“We can’t be bystanders:” University of Michigan leaders provide statements on Derek Chauvin’s verdict
ANN ARBOR, MI – University of Michigan leaders say there is more work to be done in the fight for racial justice.
Comments from UM President Mark Schlissel, Chief Diversity Officer Robert Sellers, and Provost Susan Collins come in a joint statement following the conviction of former Minnesota Police Officer Derek Chauvin on Tuesday, May 25, 2020, on the death of George Floyd.
Sellers also made a separate statement.
“Make no mistake, this judgment does not mean justice,” wrote Sellers. “It doesn’t mean a closure. Justice and closure only happen if what happened to George Floyd, Breonna Taylor, and so many others never happens again. Until there is justice, we all have a responsibility to act and bring about change. We must all work to eradicate all forms of structural racism and oppression. “
Read the full statement from the seller here.
Chauvin was convicted on April 20 of accidental second degree murder, which can be punished with up to 40 years in prison. Third degree murder punishable by up to 25 years in prison; and second degree manslaughter, punishable by up to 10 years in prison.
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No verdict will ever adequately alleviate the pain, loss and fear caused by Floyd’s death and other black-and-brown people by law enforcement agencies including Adam Toledo and Daunte Wright, officials said in the joint statement, adding added that the judgment does not represent the end of the journey, which must be continued.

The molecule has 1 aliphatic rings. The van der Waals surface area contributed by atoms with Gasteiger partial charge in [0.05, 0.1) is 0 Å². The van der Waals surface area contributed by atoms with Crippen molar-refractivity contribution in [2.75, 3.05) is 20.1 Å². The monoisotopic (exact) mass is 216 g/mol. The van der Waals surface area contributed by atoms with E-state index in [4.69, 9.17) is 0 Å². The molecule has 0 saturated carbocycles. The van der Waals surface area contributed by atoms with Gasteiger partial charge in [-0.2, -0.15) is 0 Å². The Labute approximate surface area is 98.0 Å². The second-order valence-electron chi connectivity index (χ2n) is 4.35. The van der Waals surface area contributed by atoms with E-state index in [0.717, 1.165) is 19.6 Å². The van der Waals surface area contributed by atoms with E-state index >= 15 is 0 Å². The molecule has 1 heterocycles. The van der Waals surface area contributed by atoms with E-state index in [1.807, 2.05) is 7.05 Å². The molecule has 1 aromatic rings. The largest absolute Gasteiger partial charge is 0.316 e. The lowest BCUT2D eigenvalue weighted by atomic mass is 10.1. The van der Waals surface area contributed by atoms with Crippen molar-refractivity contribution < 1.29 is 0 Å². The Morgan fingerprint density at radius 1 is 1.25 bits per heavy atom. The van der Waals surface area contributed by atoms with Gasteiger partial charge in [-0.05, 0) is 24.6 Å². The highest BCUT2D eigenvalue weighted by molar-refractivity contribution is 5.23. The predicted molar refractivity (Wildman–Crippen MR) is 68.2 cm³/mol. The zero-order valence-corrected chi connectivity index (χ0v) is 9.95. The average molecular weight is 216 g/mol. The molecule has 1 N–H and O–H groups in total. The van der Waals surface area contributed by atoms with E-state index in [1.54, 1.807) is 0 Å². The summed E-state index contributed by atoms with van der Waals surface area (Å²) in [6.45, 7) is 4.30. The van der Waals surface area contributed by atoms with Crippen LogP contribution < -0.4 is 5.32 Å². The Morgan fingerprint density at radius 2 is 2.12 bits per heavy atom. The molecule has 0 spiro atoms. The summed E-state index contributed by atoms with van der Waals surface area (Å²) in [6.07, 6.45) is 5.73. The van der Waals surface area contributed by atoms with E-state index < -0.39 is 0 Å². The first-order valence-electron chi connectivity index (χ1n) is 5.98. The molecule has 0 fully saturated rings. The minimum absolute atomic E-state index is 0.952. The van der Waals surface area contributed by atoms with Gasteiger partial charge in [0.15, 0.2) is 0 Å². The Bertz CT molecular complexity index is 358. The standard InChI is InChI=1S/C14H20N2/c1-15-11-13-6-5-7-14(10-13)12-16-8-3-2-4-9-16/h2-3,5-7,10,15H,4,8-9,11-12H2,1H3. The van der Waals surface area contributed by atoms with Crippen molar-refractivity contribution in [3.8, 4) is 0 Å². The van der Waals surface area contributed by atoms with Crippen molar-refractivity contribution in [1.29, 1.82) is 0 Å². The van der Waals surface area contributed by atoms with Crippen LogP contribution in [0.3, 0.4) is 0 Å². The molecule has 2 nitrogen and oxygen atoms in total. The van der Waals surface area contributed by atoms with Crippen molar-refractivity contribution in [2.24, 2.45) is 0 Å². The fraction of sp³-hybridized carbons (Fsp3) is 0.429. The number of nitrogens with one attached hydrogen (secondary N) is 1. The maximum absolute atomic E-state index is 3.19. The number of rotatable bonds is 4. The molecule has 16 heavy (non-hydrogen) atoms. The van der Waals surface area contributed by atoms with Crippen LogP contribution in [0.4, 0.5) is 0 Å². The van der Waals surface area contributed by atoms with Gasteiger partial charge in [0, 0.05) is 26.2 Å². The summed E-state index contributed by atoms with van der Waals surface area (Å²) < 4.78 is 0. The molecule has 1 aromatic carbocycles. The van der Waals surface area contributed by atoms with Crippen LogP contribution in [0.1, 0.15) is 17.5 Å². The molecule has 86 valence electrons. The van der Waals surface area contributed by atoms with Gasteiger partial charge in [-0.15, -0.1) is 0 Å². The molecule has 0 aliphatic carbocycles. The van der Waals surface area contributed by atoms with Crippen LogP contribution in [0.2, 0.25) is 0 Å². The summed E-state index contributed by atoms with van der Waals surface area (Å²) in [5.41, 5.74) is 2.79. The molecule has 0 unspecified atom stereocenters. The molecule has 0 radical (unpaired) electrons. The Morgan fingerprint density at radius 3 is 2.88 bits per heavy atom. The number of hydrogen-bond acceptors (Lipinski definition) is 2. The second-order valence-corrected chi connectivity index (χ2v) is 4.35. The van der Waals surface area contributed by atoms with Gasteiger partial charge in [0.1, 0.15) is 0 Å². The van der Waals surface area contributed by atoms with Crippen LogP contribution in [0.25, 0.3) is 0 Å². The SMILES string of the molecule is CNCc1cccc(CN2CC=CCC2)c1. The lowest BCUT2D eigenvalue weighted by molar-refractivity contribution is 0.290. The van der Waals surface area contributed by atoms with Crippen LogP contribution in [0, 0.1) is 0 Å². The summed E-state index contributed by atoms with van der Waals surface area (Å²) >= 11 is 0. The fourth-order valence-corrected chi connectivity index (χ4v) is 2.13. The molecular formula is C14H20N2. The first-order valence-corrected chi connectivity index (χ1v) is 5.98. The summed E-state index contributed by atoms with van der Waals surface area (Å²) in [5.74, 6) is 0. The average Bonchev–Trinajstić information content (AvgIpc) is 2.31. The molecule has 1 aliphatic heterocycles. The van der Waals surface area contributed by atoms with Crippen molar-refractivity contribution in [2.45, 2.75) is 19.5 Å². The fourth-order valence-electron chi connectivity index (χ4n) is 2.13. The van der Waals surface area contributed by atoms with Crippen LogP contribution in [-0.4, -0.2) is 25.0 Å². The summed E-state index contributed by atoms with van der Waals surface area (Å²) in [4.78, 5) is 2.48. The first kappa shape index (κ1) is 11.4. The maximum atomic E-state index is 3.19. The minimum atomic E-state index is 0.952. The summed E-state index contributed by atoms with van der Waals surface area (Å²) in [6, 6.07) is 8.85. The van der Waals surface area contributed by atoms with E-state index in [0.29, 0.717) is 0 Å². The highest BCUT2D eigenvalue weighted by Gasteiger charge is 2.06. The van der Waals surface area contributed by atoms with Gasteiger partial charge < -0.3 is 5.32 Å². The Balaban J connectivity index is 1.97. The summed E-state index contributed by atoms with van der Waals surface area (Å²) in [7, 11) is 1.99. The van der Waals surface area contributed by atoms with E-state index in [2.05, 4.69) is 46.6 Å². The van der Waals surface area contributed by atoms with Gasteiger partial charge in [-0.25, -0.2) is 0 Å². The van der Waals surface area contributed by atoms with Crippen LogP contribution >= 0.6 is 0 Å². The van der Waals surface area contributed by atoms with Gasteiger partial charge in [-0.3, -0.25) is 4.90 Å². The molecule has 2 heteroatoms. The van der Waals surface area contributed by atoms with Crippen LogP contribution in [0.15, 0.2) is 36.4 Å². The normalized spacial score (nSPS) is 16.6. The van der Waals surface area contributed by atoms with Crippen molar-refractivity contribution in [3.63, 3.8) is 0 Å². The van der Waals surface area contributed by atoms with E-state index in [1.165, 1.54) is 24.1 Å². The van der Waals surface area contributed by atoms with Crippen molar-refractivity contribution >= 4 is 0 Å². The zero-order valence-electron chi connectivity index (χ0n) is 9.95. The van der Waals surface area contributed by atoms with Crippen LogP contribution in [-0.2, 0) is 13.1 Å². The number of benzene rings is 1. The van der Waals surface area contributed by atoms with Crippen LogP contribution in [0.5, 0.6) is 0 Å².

“This was a murder trial that was carried out in a system that is still imperfect – and that has not yet fully reckoned with the racism in our nation and the anti-blackness and devaluation of the black and brown people who without our eternal The system will not end collective insistence, ”the joint statement said. “The bigger questions we face are crucial and inevitable for anyone who wants a better world.”
Read the joint statement by Collins, Schlissel, and Sellers here.
Officials have launched a number of initiatives to combat racism in the UM community, including a university-wide task force to investigate how the university maintains public safety, Sellers said. The Provost’s Office launched the Teacher Recruitment Against Racism Program, and the university established the George Floyd Memorial Scholarship Fund to support student scholarships for those who have worked to improve their communities through social justice.
Sellers said he has confidence that the community can make positive change, but it will take everyone to do it and it won’t happen overnight, he said.
“Tonight my feelings are not of joy or relief,” said Sellers. “Instead, my thoughts are on George Floyd’s family and their loss. I have also shed tears for the families of so many others whose murders have not been recognized or punished, but our relentless commitment to justice has not forgotten them. “
Students in need of assistance can contact the University Counseling and Mental Health Services (CAPS), and staff and faculties can access services through the faculty and staff counseling and counseling office.
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